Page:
Feline Infectious Peritonitis (FIP)
FIP is a serious viral disease of cats.  It can be difficult to diagnose, but once the signs appear, FIP is almost always fatal.  Death can occur within weeks to months.


What is FIP
FIP is a disease of cats caused by certain strains of a virus called the feline coronavirus.  White blood cells become infected with the virus, and these cells then transport the virus throughout the cat’s body.  An intense inflammatory reaction occurs around the vessels in the tissues where these infected cells locate, often in the abdomen, kidney, or brain.  It is this interaction between the body’s own immune system and the virus that is responsible for the disease.  Once a cat develops clinical FIP involving one or more systems of the cat’s body, the disease is progressive and is almost always fatal.

 Is my cat at risk?

Cats with weak immune systems are most likely to develop the disease, including kittens and cats already infected with feline leukemia virus and geriatric cats.  Most cats that develop FIP are under two years of age, but cats of any age may develop the disease.  FIP is highly contagious.  Feline coronavirus can be found in large quantities in the saliva and feces of cats during the acute infection.  The most common transmission of feline coronavirus occurs when infected female cats pass along the virus to their kittens, usually when the kittens are between five and eight weeks old.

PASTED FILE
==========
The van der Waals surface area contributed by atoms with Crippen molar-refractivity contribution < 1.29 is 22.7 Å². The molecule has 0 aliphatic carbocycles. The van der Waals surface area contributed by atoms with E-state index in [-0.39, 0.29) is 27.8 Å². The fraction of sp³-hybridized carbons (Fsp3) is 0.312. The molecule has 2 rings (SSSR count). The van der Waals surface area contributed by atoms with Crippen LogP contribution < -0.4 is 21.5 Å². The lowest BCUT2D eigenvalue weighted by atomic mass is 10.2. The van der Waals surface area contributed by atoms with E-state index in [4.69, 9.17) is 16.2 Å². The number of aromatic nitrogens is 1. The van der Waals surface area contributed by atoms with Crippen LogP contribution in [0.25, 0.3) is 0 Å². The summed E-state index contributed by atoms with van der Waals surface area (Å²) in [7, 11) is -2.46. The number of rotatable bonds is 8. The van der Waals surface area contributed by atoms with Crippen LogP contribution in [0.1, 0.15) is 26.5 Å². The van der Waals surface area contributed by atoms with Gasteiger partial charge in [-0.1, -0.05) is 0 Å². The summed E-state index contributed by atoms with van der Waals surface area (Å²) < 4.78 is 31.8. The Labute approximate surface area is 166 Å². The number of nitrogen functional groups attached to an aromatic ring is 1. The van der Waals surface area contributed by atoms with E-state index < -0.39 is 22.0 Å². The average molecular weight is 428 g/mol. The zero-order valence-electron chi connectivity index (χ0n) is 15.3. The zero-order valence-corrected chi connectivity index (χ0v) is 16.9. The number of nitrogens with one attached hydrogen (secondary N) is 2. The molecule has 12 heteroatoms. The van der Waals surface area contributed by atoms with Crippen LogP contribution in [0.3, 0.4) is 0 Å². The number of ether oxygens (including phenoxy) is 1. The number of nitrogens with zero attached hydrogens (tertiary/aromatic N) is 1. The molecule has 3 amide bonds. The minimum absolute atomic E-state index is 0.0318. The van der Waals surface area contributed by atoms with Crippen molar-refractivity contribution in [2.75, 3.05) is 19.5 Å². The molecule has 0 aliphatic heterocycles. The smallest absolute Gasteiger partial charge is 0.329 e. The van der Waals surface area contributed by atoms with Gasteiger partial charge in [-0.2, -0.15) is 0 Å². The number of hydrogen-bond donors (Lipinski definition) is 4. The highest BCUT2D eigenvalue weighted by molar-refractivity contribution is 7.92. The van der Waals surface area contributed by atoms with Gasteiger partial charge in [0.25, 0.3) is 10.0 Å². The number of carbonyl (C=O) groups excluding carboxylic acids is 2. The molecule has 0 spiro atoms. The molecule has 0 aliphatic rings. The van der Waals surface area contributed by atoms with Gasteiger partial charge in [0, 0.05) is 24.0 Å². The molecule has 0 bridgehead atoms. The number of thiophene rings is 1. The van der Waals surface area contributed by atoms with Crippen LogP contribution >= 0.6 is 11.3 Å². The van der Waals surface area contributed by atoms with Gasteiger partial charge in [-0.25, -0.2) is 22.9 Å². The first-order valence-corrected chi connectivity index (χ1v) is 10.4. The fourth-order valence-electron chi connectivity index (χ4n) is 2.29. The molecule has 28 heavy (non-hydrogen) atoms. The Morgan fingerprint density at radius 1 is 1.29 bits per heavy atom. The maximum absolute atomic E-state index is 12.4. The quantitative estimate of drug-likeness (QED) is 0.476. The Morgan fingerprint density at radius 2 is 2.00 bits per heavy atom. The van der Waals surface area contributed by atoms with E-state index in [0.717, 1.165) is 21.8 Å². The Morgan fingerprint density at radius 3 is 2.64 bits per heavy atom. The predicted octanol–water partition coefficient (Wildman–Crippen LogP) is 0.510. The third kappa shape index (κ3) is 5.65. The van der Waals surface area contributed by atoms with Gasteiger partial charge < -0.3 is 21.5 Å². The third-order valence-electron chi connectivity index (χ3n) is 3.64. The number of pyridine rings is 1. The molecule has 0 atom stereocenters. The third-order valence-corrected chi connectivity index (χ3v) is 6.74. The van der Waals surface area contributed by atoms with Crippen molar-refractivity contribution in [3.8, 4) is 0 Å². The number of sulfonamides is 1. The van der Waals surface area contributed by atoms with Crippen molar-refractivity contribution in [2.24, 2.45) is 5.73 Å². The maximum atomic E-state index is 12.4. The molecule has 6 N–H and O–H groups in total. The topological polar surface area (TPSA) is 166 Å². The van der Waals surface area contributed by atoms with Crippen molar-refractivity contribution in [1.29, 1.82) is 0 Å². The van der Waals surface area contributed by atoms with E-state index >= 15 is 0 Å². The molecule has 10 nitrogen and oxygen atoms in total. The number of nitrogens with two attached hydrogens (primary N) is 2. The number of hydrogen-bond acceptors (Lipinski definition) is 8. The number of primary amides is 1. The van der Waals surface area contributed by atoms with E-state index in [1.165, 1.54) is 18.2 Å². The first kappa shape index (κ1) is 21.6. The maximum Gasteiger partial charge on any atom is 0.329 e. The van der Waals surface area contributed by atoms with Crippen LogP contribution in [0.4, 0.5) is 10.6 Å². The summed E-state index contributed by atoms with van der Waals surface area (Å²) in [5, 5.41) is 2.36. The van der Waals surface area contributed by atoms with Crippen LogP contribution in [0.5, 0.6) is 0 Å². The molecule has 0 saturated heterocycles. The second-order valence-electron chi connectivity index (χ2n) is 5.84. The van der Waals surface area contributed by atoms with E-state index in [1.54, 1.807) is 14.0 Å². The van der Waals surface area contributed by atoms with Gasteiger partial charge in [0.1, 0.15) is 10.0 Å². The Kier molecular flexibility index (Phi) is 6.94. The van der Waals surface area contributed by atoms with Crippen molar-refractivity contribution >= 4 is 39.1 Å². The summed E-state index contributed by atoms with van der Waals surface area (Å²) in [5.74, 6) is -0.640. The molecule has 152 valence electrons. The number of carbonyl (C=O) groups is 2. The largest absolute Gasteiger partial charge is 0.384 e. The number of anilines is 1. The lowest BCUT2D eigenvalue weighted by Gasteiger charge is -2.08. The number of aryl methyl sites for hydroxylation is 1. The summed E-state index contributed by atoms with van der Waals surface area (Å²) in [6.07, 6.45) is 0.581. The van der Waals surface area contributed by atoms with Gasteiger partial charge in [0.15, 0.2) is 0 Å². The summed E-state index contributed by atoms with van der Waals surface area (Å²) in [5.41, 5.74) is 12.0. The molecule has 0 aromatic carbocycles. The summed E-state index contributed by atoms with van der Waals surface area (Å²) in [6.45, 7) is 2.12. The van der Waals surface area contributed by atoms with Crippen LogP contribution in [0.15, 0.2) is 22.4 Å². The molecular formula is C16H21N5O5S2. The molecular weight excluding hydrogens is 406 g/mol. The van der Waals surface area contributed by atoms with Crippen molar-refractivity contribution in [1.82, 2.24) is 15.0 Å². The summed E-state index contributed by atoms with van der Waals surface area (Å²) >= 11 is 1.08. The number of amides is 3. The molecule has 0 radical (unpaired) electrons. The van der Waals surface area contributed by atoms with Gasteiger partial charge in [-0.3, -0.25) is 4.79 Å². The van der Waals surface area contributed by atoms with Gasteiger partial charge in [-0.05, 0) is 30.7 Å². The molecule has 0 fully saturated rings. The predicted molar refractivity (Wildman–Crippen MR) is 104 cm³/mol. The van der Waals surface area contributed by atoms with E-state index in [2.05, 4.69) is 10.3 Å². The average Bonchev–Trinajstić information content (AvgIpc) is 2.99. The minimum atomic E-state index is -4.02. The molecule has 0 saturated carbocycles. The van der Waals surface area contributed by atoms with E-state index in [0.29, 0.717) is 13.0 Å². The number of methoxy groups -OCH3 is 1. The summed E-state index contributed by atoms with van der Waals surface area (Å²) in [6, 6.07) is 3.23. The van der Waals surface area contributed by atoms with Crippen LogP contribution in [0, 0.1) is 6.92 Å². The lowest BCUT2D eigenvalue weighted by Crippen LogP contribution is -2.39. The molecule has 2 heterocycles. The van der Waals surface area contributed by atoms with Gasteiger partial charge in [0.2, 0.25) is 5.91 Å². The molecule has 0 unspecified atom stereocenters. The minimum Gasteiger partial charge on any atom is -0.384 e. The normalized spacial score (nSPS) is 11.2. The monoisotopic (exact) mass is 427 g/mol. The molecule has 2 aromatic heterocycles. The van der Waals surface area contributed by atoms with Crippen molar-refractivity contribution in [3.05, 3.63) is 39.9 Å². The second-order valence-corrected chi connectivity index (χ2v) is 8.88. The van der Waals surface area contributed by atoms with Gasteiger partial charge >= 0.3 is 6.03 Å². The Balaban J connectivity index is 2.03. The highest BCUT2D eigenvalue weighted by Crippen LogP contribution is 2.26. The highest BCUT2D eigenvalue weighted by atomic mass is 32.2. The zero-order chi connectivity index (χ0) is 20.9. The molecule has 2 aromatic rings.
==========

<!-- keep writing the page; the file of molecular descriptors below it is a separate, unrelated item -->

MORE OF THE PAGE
What are the symptoms?
Some cats may show mild upper respiratory symptoms such as sneezing, watery eyes, and nasal discharge.  Other cat’s may experience a mild intestinal disease and show symptoms such as diarrhea.  Once symptoms develop, often there is increasing severity over the course of several weeks, ending in death.  Generally these cats first develop nonspecific symptoms such as loss of appetite, weight loss, depression, rough hair coat, and fever.

If you have any questions regarding FIP or any other questions regarding your cat, please call us at 505-869-2627.